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SAN ANGELO, Texas - The Texas Department of Family and Protective Services today asked the state Supreme Court to stay a lower court's ruling that FLDS children were kept in state custody improperly and that they should be returned to their families.

The DFPS request contends the ruling issued Thursday by the 3rd Court of Appeals in Austin was overbroad and would "irreparably" affect the outcome of cases involving hundreds of children taken from the polygamous sect's ranch in Eldorado last month.

The department asks that the Texas Supreme Court bar the appellate court from enforcing its order, arguing that the agency would have to return about 124 children to about 34 ''alleged mothers." However, the appeals court decision actually applies to 41 mothers and about 130 children, an attorney for the mothers said today.

The problem is, DFPS attorneys argue, that the agency has never been able to establish familial relationships among the children taken into custody and their mothers and fathers "due to an orchestrated conspiracy of silence."

The Supreme Court has requested the trial record from the appeals court, indicating it plans to work on the case over the weekend, a spokesman said.

In April, 51st District Judge Barbara Walther ruled that children should be removed from the ranch because they were in peril of sexual, physical and emotional abuse in a culture that believes in polygamy and underage pregnancy. Such beliefs, she found, would also harm boys raised in the Fundamentalist Church of Jesus Christ of Latter Day Saints (FLDS).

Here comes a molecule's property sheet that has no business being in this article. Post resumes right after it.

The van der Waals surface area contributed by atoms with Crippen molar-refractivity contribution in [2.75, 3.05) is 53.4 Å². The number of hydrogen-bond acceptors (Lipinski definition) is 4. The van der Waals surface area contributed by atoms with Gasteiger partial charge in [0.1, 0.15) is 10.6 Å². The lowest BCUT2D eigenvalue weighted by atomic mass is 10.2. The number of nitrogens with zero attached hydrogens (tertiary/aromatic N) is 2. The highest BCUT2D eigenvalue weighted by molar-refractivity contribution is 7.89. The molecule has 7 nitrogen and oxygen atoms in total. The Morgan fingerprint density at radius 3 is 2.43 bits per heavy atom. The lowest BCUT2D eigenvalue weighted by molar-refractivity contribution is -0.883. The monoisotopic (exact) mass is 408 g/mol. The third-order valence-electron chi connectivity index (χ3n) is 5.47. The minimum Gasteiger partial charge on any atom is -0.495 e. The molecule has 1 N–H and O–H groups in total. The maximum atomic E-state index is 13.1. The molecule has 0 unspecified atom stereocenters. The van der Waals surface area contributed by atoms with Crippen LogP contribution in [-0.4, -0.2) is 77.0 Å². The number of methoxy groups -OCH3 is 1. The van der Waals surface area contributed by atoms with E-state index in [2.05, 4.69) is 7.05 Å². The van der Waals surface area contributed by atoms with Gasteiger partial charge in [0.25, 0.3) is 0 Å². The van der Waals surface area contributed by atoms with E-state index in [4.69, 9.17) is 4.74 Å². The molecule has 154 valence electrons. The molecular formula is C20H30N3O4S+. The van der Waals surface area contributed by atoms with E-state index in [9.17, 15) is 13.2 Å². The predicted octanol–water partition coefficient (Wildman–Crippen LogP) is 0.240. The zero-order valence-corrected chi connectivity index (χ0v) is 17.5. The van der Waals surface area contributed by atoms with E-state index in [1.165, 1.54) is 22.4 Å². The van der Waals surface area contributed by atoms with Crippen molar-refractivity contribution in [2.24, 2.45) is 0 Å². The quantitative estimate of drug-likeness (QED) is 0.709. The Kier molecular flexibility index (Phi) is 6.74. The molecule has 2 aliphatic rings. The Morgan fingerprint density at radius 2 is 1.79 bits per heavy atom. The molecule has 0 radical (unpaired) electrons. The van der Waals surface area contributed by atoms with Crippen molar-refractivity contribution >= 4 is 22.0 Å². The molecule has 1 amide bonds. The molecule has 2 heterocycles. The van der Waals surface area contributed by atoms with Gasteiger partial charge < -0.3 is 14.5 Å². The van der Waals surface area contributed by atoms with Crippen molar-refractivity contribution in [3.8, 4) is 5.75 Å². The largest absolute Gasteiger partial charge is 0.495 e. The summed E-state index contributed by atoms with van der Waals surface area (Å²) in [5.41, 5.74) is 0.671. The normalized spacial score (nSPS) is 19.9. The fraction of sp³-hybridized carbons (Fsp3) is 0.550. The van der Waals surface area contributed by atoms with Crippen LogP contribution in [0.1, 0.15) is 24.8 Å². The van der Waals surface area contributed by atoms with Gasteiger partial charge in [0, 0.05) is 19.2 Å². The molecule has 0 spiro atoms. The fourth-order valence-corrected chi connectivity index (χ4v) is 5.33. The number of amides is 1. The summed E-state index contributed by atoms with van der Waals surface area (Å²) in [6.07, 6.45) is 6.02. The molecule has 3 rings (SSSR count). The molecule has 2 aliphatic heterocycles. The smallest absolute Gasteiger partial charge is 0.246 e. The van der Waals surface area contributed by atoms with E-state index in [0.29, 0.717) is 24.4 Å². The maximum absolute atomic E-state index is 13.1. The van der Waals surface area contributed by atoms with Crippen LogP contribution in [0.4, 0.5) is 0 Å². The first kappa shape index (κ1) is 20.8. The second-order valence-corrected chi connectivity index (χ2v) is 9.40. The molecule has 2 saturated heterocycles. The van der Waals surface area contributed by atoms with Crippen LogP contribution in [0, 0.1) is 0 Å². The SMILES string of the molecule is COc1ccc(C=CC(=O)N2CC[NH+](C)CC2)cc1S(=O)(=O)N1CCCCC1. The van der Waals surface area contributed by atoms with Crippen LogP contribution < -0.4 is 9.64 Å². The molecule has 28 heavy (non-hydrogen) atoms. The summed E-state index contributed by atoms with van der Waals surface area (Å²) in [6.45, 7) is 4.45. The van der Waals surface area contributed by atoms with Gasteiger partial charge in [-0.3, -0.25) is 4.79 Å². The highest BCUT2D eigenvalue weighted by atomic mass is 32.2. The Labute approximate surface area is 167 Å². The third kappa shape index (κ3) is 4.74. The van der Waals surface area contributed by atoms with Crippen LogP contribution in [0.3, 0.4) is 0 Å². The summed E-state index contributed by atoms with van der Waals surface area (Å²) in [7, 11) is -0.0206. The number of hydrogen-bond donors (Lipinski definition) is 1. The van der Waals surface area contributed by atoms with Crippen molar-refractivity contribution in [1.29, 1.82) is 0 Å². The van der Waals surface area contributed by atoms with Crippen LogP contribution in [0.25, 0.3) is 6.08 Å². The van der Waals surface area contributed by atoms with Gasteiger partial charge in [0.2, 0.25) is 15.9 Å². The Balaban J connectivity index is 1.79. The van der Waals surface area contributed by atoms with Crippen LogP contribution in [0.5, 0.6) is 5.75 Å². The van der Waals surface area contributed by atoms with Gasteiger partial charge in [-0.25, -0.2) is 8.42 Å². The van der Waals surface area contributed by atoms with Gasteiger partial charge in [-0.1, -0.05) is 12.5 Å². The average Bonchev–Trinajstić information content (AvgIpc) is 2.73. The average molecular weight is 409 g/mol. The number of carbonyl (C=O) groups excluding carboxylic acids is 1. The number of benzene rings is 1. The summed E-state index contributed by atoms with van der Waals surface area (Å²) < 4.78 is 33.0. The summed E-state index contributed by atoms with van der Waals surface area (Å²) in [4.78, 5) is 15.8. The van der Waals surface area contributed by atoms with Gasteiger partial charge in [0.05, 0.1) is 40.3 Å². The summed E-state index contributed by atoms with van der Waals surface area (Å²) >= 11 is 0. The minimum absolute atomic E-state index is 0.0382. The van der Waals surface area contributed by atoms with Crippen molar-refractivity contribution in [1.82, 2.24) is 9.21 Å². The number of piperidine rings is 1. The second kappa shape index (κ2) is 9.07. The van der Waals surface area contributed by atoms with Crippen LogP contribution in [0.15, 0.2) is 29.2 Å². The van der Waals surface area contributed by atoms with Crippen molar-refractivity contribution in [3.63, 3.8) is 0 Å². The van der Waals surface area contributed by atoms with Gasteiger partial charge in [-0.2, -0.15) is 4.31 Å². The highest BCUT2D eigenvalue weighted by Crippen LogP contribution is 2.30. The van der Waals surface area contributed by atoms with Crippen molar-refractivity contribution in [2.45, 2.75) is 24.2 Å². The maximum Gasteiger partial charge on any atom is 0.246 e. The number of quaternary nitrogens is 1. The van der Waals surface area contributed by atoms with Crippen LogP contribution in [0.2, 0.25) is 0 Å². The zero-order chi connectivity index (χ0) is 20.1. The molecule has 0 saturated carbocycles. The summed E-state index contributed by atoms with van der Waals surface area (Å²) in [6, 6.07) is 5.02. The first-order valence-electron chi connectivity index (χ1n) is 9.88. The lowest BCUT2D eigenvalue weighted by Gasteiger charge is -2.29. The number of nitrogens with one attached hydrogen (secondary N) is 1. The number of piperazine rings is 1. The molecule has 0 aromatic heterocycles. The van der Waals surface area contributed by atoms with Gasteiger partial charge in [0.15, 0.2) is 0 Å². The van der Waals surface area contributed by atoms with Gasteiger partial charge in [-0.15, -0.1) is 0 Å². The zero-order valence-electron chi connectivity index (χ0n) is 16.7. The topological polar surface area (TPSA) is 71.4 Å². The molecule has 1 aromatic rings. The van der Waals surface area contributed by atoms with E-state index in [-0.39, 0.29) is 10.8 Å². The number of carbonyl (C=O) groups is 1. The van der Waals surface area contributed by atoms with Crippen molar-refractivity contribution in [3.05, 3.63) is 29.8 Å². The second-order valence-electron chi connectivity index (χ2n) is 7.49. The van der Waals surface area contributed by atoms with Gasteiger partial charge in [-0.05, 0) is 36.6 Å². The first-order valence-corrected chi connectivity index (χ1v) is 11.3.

State attorneys also argued that the appeals court abused its discretion by misusing "mandamus" - an order to a lower court.

The appellate court ruled Thursday that the state's argument for removing the children was legally flawed and relied on insufficient evidence specific to each child. The judge, it said, abused her discretion in continuing the state's custody.

The legal aid firms that filed the two petitions granted by the appeals court believe its legal reasoning applies to all 450-some children taken from parents at the YFZ Ranch, whose residents are FLDS members.

In an 11-page response to the state's motion to the Supreme Court, Texas RioGrande Legal Aid said that returning the children to their parents does not inhibit the state from continuing its investigation.

There are no privileged documents, trade secrets or First Amendment concerns at stake - traditional reasons for granting a stay, it said.

The firm also said the state falsely claimed identities of the children's mothers are unknown; status hearings under way in San Angelo have matched parents and children.

Every day that the children remain separated from their parents and siblings compounds the "harm, pain and distress" they've experienced, the response said.

Any concerns that the parents might flee with the children could be overcome by imposing travel limitations on them.

"If the trial court releases the children and if the department presents evidence that a child [or children] is in danger, it can do a new proceeding," the filing states.